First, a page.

Turkish President Recep Tayyip Erdogan greeting the Russian and Ukrainian delegations at the opening of the Ukrainian-Russian talks in Istanbul Image Credit: AFP

After five weeks of intense fighting, a glimmer of hope emerged on Tuesday as officials from Russia and Ukraine began peace talks in Turkey for what Moscow described as “an important” round of talks on ways to end the war.

During the first face to face talks between the two sides in three weeks, Russia promised to scale down its military operations around the Ukrainian capital Kyiv and the northern city of Chernihiv, a significant gesture by Moscow that will likely limit the scope of the conflict and mitigate the risk of widening it beyond Ukraine’s border. Meanwhile, Ukrainian negotiators proposed neutral status with international guarantees to protect it from future attacks.

The talks were agreed following a telephone call between Russian President Vladimir Putin and his Turkish counterpart Recep Tayyip Erdogan on Sunday. The world hopes the talks will lead to an immediate ceasefire, the Turkish leader told the delegations in Istanbul before the start of the talks.

On 24 February, Russia sent tens of thousands of troops into Ukraine in what it said a special operation to ‘deter the threat’ emanating from the Western-led militarisation of its smaller neighbour and root out what the Kremlin described as ‘anti-Russia Nazi’ factions.

Neutral status

So far, nearly 4 million Ukrainians have fled their country to neighbouring safe havens and much of the country’s larger cities have been destroyed by the war. Unprecedented sanctions have been imposed by most of the West on Russia. Previous talks, hosted by Belarus, failed to make any progress as Kyiv refused a key Russian demand that Ukraine becomes “a neutral” country.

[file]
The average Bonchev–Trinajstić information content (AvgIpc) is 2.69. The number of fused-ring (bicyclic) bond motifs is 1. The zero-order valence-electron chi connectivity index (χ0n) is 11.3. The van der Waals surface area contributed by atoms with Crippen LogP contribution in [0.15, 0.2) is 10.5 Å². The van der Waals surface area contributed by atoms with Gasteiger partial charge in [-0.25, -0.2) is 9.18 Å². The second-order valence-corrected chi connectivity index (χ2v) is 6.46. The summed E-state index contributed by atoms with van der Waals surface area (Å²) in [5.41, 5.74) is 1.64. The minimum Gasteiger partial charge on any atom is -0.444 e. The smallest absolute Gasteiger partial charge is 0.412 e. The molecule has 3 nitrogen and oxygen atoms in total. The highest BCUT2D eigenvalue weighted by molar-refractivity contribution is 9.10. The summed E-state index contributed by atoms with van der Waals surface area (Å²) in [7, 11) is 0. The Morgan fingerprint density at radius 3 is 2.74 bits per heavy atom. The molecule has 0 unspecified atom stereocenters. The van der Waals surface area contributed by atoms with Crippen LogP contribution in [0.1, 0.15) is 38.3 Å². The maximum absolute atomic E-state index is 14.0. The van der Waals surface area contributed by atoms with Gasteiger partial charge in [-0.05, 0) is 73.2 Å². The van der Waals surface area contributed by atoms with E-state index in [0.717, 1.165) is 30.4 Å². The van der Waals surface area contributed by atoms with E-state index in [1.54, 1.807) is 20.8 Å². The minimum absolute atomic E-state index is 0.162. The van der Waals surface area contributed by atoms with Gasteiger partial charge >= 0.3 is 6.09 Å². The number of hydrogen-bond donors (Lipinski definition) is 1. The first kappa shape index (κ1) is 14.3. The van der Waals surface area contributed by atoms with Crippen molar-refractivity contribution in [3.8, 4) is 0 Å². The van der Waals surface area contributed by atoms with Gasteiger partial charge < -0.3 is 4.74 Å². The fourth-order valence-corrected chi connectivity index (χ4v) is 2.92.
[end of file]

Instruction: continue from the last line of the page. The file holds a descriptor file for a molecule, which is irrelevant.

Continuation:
However, on Sunday, Ukrainian President Volodymyr Zelenksy said the Russian demand was being “closely looked at” by his negotiators in Turkey, thereby allowing the talks to go ahead. Russia says Ukraine’s neutrality is key to the security guarantees it has demanded from Nato, which has expanded in Eastern Europe since 1999 despite Moscow’s objections. “We will not host foreign military bases on our territory, as well as deploy military contingents on our territory, and we will not enter into military-political alliances,” Ukrainian negotiator Oleksander Chaly.

Meanwhile, in a reciprocal move that will certainly reinforce world hopes of ceasefire, Russian Deputy Defence Minister Alexander Fomin said his country had decided to scale down fighting near Kyiv and Chernihiv to help boost the talks’ chances of success and “create the conditions for dialogue”.

These encouraging signs need serious support from key Western powers. United States may have to tone down its hawkish remarks, particularly those by President Joe Biden in recent days.

US allies in Europe have distanced themselves from Biden’s regime change remarks. Now they need to encourage both Moscow and Kyiv to continue the talks to reach a peaceful settlement to the conflict that has fundamentally shaken the world order.